Raspberry Pi and Lux meters

For my raspberry pi controlled camera setup, I have an automated exposure routine that does a really good job for time-lapses at ‘guessing’ the exposure for the next frame.
It does day to night timelapses brilliantly, however night to day when looking into the sun, or day to night when looking at the sun where there are clouds, gets induced flicker.

The reason for this is that the software processes a histogram of the shot just taken, looking at the black and white bins, and tries to adjust the exposure when the the black bin or white bin are greater that 5% difference from each other.
When you are doing a time-lapse that is say 30 seconds between exposures, and the lighting conditions change within that 30 seconds, then the next exposure, based on the last, isnt going to be right.
That is usually OK as it will pick it up in the next exposure, however when clouds are scooting across the sky in front of the sun, it is always playing catchup and induces a lot of flicker in the time-lapse.

Due to a technical limitation I cannot read the light meter from the camera to the Pi, so I have been looking at an alternative solution using an external lux meter.
If I can get a lux meter behind a small lens, like a raspberry pi camera lens, and put it on the hotshoe of the camera so that it is generally looking the same direction as the DSLR, the idea was that I can log the lux meter readings and use them as a sanity check to see if the lighting conditions have changed since the last shot, and if they have, apply a multiplier to the exposure difference to get the exposure much closer to where it should be.

That is all good and fine, I dont have any issues with technically achieving that part, my question is asking if anyone has any experience with the add on SPI lux meters?
I am thinking that it will need to be super sensitive in order to have meaningful results.
I do have one here, some unknown branded one that I have working on an arduino nano, and it happily spits out lux values sitting on my desk.

Does anyone have any other ideas?
Should I be using a lux meter that splits the value of visible light and IR light?
Any ideas would be appreciated.

Edit for clarity, here are some time-lapses showing the issues.
Also, I know that I can apply deflicker routines afterwards, however these examples are literally right out of the camera, only wholistic colour grading applied, nothing on a per frame basis.


Hi Andrew,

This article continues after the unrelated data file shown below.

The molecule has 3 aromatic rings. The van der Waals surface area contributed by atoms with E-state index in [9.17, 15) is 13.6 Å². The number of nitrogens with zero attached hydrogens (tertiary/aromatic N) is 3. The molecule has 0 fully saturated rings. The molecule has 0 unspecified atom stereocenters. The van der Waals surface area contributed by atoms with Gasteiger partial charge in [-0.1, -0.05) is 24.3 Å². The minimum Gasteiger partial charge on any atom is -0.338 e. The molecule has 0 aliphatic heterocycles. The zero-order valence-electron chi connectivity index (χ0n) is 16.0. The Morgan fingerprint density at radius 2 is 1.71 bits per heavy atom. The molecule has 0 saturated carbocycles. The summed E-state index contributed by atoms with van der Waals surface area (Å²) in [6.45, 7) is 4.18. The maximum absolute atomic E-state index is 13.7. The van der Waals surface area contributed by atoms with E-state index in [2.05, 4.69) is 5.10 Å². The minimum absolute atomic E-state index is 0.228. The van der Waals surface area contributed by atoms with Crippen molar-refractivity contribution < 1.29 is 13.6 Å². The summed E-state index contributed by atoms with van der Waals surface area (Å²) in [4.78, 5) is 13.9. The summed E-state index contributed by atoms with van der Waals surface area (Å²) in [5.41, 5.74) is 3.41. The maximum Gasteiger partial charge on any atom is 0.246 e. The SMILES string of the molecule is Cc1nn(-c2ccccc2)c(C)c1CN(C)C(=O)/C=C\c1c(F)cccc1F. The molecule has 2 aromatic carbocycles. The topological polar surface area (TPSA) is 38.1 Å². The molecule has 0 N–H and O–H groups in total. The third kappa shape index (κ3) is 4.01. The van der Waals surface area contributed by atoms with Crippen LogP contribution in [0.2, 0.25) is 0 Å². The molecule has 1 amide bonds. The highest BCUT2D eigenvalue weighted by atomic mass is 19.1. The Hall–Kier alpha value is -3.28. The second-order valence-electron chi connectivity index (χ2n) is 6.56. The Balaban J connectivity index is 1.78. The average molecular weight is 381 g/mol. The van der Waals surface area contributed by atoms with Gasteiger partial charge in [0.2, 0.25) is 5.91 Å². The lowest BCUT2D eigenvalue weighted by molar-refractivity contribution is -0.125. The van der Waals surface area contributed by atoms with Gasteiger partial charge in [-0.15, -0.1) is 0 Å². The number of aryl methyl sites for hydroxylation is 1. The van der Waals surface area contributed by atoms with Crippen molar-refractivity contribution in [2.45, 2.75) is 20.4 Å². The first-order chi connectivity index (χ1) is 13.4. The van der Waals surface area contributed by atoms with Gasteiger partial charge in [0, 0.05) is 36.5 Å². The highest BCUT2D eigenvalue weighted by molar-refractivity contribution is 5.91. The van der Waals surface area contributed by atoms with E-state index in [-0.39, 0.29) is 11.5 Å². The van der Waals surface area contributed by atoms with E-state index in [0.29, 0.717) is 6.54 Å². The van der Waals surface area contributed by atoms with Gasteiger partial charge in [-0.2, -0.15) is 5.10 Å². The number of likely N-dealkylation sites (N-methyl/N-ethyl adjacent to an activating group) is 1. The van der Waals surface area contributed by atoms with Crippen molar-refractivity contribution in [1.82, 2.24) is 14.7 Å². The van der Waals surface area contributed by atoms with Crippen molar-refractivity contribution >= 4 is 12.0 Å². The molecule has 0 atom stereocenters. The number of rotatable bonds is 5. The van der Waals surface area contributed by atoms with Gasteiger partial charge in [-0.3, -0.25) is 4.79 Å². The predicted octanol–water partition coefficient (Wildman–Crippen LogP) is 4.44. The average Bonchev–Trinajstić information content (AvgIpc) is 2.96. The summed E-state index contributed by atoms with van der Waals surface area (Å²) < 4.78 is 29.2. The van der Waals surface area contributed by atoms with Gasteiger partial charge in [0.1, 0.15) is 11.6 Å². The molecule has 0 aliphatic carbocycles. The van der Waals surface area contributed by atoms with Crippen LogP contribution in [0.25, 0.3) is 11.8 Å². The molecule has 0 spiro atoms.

Once again this is an absolutely amazing project! I’m keen to see how it turns out :smiley:

If you were looking to interface with your Pi could you write up a simple sketch to send through the Lux via UART every XXX seconds or upon request?

I dont have much experience with SPI myself, is there a reason why you’re going to SPI vs I2C or UART?
The VEML6030 boasts a 16-bit light reading with an adjustable gain so might be worth checking out?

Here’s the wavelength gain into the sensor for reference as well (Datasheet)

Interesting point with visible vs IR, I guess that is down to what the camera sensor is receiving, to emulate what the camera is seeing could you use another camera (like the Pi camera module)

PS: I picked up this lens pack a little while back - I’d also check that the filters on them aren’t too different.

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Thanks Liam.
So, when I said SPI, I meant i2C :slight_smile:
I dont have any spare GPIO if that is believable, however I saved I2C for sensors.

I am in the progress of documenting this project, but this is the custom board that I have made for motion control of 3 axis including encoder input, two switched outputs, buzzer, I2C, RTC, RF24 radio, direct power of the Pi as well as motor power.

Yeah I might give that light sensor a go.
Oh yes, I do have a similar set of lenses myself, that is a good idea.

With IR, I’ll just have to build the sensor and give it a go, but the idea was that maybe if I use IR I might be able to detect sunlight easier, maybe.


Hi Andrew,

Thats siiiiiiiiiiick!! I love the use of the RJ45 connectors!

Also worth noting for future readers - I2C relies on an address so many sensors can be used on the same bus.

I also just stumbled across this sensor that you might be able to use? SI1145 Digital UV Index / IR / Visible Light Sensor | Adafruit ADA1777 | Core Electronics Australia


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:slight_smile: thanks, I quite like it and it does the job swimmingly, the encoder ICs are hard to come by though, so thats a problem.
I want to replan it to be a SMD board, but cant convince myself to spend all that effort lol
The RJ45s are a very slick way of running low voltage DC motors. They carry the motor power, encoder power, encoder pulse return on two channels and there’s two limit switch channels, although we dont use them any more.

That light sensor looks good, I’ll check it out more, thanks